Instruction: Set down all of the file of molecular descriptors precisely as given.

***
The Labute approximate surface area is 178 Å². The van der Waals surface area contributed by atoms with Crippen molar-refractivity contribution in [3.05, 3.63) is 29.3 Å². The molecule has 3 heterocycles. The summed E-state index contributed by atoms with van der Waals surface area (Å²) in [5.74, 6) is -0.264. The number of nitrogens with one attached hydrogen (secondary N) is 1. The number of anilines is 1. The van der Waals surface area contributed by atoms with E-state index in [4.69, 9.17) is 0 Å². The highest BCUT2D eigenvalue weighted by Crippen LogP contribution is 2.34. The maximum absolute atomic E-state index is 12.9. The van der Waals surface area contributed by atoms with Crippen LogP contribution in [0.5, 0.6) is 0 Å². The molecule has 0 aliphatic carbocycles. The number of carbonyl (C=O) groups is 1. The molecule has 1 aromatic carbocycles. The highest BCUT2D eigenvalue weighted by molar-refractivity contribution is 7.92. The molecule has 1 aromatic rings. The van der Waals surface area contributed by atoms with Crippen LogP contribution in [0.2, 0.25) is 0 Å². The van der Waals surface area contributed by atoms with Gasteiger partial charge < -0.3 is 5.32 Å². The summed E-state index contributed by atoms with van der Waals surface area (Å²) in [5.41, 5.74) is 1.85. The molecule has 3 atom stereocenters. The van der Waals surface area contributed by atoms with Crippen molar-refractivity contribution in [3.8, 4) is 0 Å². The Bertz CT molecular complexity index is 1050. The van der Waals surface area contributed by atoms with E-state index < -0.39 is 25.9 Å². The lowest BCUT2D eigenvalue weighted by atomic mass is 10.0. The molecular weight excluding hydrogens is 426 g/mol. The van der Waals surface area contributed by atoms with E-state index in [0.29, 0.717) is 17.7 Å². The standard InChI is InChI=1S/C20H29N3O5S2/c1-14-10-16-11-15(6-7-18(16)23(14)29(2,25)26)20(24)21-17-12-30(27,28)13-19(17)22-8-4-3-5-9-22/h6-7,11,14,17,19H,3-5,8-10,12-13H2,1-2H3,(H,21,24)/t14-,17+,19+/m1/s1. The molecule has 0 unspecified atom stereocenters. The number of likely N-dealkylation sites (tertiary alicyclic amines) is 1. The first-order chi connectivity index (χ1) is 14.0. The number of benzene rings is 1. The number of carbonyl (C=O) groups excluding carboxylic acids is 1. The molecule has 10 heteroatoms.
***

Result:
The Labute approximate surface area is 178 Å². The van der Waals surface area contributed by atoms with Crippen molar-refractivity contribution in [3.05, 3.63) is 29.3 Å². The molecule has 3 heterocycles. The summed E-state index contributed by atoms with van der Waals surface area (Å²) in [5.74, 6) is -0.264. The number of nitrogens with one attached hydrogen (secondary N) is 1. The number of anilines is 1. The van der Waals surface area contributed by atoms with E-state index in [4.69, 9.17) is 0 Å². The highest BCUT2D eigenvalue weighted by Crippen LogP contribution is 2.34. The maximum absolute atomic E-state index is 12.9. The van der Waals surface area contributed by atoms with Crippen LogP contribution in [0.5, 0.6) is 0 Å². The molecule has 0 aliphatic carbocycles. The number of carbonyl (C=O) groups is 1. The molecule has 1 aromatic carbocycles. The highest BCUT2D eigenvalue weighted by molar-refractivity contribution is 7.92. The molecule has 1 aromatic rings. The van der Waals surface area contributed by atoms with Crippen LogP contribution in [0.2, 0.25) is 0 Å². The van der Waals surface area contributed by atoms with Gasteiger partial charge < -0.3 is 5.32 Å². The summed E-state index contributed by atoms with van der Waals surface area (Å²) in [5.41, 5.74) is 1.85. The molecule has 3 atom stereocenters. The van der Waals surface area contributed by atoms with Crippen molar-refractivity contribution in [3.8, 4) is 0 Å². The Bertz CT molecular complexity index is 1050. The van der Waals surface area contributed by atoms with E-state index < -0.39 is 25.9 Å². The lowest BCUT2D eigenvalue weighted by atomic mass is 10.0. The molecular weight excluding hydrogens is 426 g/mol. The van der Waals surface area contributed by atoms with E-state index in [0.29, 0.717) is 17.7 Å². The standard InChI is InChI=1S/C20H29N3O5S2/c1-14-10-16-11-15(6-7-18(16)23(14)29(2,25)26)20(24)21-17-12-30(27,28)13-19(17)22-8-4-3-5-9-22/h6-7,11,14,17,19H,3-5,8-10,12-13H2,1-2H3,(H,21,24)/t14-,17+,19+/m1/s1. The molecule has 0 unspecified atom stereocenters. The number of likely N-dealkylation sites (tertiary alicyclic amines) is 1. The first-order chi connectivity index (χ1) is 14.0. The number of benzene rings is 1. The number of carbonyl (C=O) groups excluding carboxylic acids is 1. The molecule has 10 heteroatoms.